Caution Advised About Lead in Indian Spices and Powders

Caution Advised About Lead in Indian Spices and Powders

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After paints, toys, and pet food, now Indian spices and ceremonial powders have entered the long list of sources where lead has been found. The recently published study in the journal Pediatrics identified Indian spices and cultural powders as a more recent source of lead poisoning. While the study is reported to have been undertaken after several reports of lead poisoning in Indian children in Boston were found, experts and healthcare providers have also seen cases of lead poisoning due to exposure to Indian spices and powders in California.

Julie Kurko, health services manager at Alameda County Lead Poisoning Prevention Program said, “Though it is not a widespread problem we have seen such cases of lead poisoning every few years and I think mostly the problem has been with turmeric.”

“CDPH (California Department of Public Health) has identified cases of lead poisoning associated with lead contaminated spices including chili powder and turmeric,” said Dr. Linda Crebbin, chief of CDPH’s Care Management Section, Childhood Lead Poisoning Prevention Branch. “California cases of lead poisoning from turmeric have occurred in adults, children and a pregnant woman.” The U.S. Food and Drug Administration (FDA) has set the maximum exposure limit for children at 6 micrograms per day (mcg/day) for children and 75 mcg/day for adults.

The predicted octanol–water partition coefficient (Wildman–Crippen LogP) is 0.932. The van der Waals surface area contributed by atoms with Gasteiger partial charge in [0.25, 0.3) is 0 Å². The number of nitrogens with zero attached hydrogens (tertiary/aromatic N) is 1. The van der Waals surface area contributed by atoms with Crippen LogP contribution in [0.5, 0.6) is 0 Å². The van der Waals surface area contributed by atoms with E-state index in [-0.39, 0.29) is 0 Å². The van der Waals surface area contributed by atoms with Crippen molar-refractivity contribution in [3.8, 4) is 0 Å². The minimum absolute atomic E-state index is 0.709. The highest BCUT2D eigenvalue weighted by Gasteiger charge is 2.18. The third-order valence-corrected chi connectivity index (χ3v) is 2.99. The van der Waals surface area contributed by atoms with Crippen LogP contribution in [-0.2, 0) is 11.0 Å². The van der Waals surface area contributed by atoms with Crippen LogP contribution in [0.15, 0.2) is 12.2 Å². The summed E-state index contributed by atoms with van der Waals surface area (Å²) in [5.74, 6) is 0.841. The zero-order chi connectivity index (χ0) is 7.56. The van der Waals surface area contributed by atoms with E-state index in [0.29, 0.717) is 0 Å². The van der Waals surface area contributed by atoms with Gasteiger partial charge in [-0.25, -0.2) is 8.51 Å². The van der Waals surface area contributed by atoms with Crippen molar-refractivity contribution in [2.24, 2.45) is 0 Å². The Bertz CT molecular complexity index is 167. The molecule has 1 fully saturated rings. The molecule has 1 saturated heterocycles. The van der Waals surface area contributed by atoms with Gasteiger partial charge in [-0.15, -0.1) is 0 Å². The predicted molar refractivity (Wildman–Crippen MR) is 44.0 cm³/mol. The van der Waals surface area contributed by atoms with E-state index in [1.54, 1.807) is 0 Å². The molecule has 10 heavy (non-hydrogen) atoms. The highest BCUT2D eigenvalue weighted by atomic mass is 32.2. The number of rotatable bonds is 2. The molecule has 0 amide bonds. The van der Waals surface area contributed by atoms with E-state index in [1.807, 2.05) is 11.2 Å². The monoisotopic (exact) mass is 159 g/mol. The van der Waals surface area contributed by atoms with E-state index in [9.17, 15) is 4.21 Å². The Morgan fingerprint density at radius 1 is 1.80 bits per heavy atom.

However, Crebbin also pointed out that turmeric associated with all of the California cases was obtained directly from India, Nepal and Bangladesh rather than being sold in local stores. Since they were in unmarked bags it was not possible to identify a manufacturer or a distributor.

Most experts noted that lead can penetrate into spices if they are grown in lead-contaminated soil or can be inadvertently added during the manufacturing or drying process or may be intentionally added to add color or weight to the product. Some health care providers also observed that many of these products are brought into the United States when people go back to their home countries or when their families come to visit them here.

Lead poisoning in children and adults may be completely asymptomatic, and most people with lead poisoning do not look or act sick. However, even lead levels which do not cause noticeable symptoms can cause problems in infants and children such as decreased intelligence quotient (IQ), learning difficulties and behavior problems. It can also cause problems such as kidney disease and high blood pressure.

At higher blood lead levels, lead poisoning may cause symptoms such as abdominal pain, nausea, tiredness, headaches, irritability, and at very high levels it can cause seizures, coma, and even death.